The Great Lakes Avengers as the ultimate victors is a nice piece of payoff, but this is it as far as their time in Byrne's run, which is a shame. They come and go so quickly, yet show tremendous potential as heroes in their world and compelling characters in ours. No sooner do they prove their worth than the series abandons them, so while I love what they get to do in this story, it's a bummer to know this is their last hurrah. Tigra is sort of in the same boat. In addition to attacking Pym toward the end of this narrative, Tigra's first move is to go after U.S. Agent, first with violence and then romantically. Aggressively hitting on the world's biggest tightwad makes for some decent if brief comedy, and is Tigra's most human, interesting, amusing scene. It's also the last thing she does while Byrne is in charge of the book that isn't full-on animal behavior. Really, it's the last thing she does other than jumping on Pym, being trapped in a box, and then escaping from that box, the last of which happens off-panel. As I've been saying all along, she gets shafted in this run, but it's during this storyline that she has her strongest moment.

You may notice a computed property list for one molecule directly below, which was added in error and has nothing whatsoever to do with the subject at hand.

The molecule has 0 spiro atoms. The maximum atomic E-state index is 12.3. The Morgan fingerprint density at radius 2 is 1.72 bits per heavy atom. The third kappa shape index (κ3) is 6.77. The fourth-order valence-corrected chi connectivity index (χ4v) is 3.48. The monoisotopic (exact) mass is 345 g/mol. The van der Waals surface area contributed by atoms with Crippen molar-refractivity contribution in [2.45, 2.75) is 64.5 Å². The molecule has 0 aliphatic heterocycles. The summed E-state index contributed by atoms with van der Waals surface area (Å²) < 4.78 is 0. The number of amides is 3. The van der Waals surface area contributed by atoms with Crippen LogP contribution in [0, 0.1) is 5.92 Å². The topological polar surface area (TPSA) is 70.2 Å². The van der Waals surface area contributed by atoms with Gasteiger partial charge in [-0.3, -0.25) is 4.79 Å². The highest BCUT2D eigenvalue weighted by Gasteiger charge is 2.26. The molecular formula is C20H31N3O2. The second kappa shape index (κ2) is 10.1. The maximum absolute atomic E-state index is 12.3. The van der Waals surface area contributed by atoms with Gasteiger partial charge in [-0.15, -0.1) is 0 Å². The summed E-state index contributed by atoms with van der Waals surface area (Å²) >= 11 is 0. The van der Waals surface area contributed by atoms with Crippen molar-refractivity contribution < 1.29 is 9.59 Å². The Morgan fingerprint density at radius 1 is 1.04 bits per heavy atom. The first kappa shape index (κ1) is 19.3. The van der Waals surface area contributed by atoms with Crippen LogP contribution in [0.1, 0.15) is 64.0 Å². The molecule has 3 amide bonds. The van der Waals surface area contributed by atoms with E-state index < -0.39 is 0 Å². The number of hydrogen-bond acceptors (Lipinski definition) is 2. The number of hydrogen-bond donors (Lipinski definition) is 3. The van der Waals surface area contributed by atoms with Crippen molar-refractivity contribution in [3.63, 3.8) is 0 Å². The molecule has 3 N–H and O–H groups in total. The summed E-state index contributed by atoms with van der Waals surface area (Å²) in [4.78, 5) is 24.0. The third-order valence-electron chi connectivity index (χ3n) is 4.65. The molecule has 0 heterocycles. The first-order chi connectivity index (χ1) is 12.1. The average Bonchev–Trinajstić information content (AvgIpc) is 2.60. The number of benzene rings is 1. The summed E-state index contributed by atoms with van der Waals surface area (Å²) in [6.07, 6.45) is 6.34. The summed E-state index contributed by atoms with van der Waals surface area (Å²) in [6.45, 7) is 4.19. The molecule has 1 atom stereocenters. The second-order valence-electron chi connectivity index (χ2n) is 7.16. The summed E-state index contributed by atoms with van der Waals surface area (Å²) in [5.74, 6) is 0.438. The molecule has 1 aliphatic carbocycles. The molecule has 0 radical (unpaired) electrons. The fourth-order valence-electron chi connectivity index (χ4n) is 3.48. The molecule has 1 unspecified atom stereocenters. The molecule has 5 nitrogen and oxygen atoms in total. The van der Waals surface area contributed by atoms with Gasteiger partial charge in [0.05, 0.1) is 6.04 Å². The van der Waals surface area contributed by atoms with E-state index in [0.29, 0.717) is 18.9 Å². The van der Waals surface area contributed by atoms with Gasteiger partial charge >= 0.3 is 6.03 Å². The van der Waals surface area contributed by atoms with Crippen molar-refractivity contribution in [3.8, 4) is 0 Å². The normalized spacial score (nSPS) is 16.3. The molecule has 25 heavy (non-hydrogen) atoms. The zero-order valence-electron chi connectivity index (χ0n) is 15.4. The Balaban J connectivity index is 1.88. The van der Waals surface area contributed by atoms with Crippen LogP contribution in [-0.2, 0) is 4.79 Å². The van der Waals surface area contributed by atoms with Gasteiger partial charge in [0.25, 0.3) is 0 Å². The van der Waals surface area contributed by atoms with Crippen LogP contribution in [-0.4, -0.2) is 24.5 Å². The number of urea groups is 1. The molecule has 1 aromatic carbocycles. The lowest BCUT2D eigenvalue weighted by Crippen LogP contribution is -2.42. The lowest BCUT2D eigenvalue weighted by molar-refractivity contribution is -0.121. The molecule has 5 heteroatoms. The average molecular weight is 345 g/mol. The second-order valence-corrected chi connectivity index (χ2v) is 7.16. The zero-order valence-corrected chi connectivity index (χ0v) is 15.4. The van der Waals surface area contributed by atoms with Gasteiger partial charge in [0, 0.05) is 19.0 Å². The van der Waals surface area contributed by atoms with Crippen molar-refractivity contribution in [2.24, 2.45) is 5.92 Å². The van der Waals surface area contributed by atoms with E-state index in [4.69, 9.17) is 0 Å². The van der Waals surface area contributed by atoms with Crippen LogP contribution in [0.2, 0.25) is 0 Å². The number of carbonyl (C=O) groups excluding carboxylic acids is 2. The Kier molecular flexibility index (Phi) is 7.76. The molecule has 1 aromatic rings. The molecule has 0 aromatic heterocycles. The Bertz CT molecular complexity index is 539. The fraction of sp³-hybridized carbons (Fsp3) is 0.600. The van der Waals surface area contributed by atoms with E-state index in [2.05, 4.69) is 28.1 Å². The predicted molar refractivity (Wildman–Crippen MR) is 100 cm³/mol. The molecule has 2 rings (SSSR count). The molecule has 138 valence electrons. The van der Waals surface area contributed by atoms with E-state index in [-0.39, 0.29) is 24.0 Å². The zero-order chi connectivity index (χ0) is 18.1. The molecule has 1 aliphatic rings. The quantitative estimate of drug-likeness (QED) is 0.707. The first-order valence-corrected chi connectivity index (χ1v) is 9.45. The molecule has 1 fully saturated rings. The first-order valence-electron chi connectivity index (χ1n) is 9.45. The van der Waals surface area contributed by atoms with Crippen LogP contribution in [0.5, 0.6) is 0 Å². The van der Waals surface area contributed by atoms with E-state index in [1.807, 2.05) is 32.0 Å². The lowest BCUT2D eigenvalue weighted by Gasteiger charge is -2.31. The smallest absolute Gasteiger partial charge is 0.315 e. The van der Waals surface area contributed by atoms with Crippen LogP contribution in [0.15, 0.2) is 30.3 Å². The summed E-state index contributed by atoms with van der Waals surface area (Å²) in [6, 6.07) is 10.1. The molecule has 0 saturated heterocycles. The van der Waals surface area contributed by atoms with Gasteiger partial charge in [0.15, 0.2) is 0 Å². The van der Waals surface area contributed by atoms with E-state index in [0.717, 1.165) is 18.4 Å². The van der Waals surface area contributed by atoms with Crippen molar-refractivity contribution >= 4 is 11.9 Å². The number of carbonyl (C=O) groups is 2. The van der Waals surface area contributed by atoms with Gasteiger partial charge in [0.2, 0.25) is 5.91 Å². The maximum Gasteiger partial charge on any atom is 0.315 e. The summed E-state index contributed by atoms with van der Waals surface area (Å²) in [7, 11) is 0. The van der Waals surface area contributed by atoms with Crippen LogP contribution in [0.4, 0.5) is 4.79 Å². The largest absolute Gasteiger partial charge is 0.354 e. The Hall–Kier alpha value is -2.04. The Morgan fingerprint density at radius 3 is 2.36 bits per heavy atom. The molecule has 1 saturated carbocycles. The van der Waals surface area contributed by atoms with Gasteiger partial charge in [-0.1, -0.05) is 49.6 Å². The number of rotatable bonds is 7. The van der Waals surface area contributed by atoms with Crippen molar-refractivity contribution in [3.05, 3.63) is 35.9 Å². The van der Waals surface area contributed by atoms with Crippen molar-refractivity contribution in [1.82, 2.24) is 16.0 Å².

This arc is important because it places Vision and Scarlet Witch (her especially) firmly in the starring roles of the series. The rest of the cast are tangential characters for these three issues, not even as important to the A-plot as two members of the East Coast team (a.k.a. the "main Avengers") or the entire lineup of the half-legitimate-at-best Great Lakes squad. While "Vision Quest" could have remained an isolated incident with plenty of its own fallout, through That Which Endures—not in quotes because it's not actually the name of the story, just the bad guy—Byrne is making it clear that he's not finished fucking with Wanda. It's the completion of a mission statement started in the opening narrative. For that, I like it, and I like that this is by far the least messed up thing Wanda goes through. Her journey starts out rough, goes to something hard but less permanently damaging here, and then launches full steam ahead into darkness and misery after this.